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Criminal Law and Sovereignty: Dual Criminality - An Anachronism?

Final Activity Report Summary - DUAL CRIMINALITY (Criminal law and sovereignty: Dual criminality - an anachronism?)

When international criminal cases and related international cooperation of state authorities are the subject of political and legal discussion, the overall concern today is that differences in substantive law may hamper the exercise of extraterritorial jurisdiction or impede co-operation among the various authorities. Two alternative approaches are being promoted to address these problems: the harmonisation of criminal law and the abolition of the dual criminality requirement. In order to provide a sophisticated answer to the crucial questions of what the function of the dual criminality requirement is and how the requirement should be designed so that the defined function can be achieved, the research analyses the underlying fundamental theoretical concepts of sovereignty, national Statehood, power to punish, culture, and globalisation of law. In doing so, a criminal law point of view was adopted by considering the impact of criminal law theories, theories of territorial and extraterritorial jurisdiction, as well as the relationship between substantive and procedural criminal law norms.

Starting from the traditional differentiation between jurisdiction to prescribe and jurisdiction to enforce, the various elements of jurisdictional "power to punish" are being further developed. The result is a comprehensive concept of criminal jurisdiction in which criminal investigations retain a significant role, particularly when investigative criminal jurisdiction is not used with regard to the enforcement of the State's own power to punish but with regard to horizontal cooperation between States in the form of extradition or other acts of assistance (secondary mutual legal assistance). Most notably, the role of substantive criminal norms as leading and legitimating criminal investigations from the beginning to the end, i.e. the judgment, leads to the question of whether the substitutional use of elements of the "power to punish" when providing secondary mutual legal assistance must be based on the State's own substantive criminal law in order to be legitimate or whether the existence of a substantive criminal law basis within the requesting State conducting the criminal procedure will suffice. After concluding that also in this case criminal jurisdiction must be executed within the boundaries of the State's own substantive criminal law in order to be legitimate, the capacity of the dual criminality requirement to fulfil this function was scrutinised and finally admitted.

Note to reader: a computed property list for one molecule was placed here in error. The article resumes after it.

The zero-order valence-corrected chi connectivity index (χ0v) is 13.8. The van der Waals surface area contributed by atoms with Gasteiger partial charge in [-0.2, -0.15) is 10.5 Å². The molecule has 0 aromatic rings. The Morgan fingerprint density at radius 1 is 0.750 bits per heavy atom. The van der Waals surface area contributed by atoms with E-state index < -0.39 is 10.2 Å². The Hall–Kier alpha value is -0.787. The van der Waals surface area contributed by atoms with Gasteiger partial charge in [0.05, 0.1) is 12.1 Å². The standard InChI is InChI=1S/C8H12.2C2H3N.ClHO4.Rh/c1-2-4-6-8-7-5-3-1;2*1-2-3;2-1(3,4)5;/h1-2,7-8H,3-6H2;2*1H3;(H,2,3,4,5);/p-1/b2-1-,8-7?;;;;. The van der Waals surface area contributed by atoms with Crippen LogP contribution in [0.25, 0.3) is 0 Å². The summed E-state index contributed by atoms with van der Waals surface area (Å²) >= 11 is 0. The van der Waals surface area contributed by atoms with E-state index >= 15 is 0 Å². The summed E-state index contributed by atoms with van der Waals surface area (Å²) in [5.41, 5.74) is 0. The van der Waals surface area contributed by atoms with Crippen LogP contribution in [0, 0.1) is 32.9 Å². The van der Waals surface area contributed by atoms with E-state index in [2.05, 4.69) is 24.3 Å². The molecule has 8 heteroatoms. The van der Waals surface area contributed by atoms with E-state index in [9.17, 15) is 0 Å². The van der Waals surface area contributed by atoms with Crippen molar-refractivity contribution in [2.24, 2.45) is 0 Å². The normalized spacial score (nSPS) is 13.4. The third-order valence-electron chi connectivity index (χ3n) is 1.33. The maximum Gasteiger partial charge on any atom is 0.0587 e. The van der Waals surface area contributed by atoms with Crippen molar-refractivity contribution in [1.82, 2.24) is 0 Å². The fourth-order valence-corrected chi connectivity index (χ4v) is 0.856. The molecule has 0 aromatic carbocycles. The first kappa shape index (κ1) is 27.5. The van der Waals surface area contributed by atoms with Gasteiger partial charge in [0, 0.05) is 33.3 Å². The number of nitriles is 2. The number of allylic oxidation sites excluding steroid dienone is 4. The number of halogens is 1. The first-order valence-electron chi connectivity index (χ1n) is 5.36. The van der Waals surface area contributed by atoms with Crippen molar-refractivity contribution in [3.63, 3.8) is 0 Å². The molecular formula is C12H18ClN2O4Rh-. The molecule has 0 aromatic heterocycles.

The special challenge of the project was to analyse thoroughly a topic that has been neglected by criminal law scientists but that has, in practice, been modified dramatically in recent decades. Consequently, it was necessary for the researcher - in addition to studying and incorporating an enormous amount of literature and searching for relevant court decisions from the last 200 years - to stay abreast of current developments.

The research undertaken here contains useful information as well as new doctrinal insights. It is therefore of great interest to politicians and their expert advisers. Because of its detailed analysis, the analyses based on concrete cases, and the consideration given to the practice of various courts, the research will be of practical use for courts and lawyers when they are confronted with criminal cases with transnational dimensions and human rights aspects.

It offers useful fundamental insights regarding relationship between States, their power to punish and their ability to cooperate in criminal matters. The original theoretical framework developed by the researcher allows for the evolution of new arguments that challenge various aspects of traditional doctrine and case law regarding extradition and other acts of assistance (secondary mutual legal assistance), especially with regard to the requirement of dual criminality. In this sense, it is a new and original contribution to the academic discussion in this field.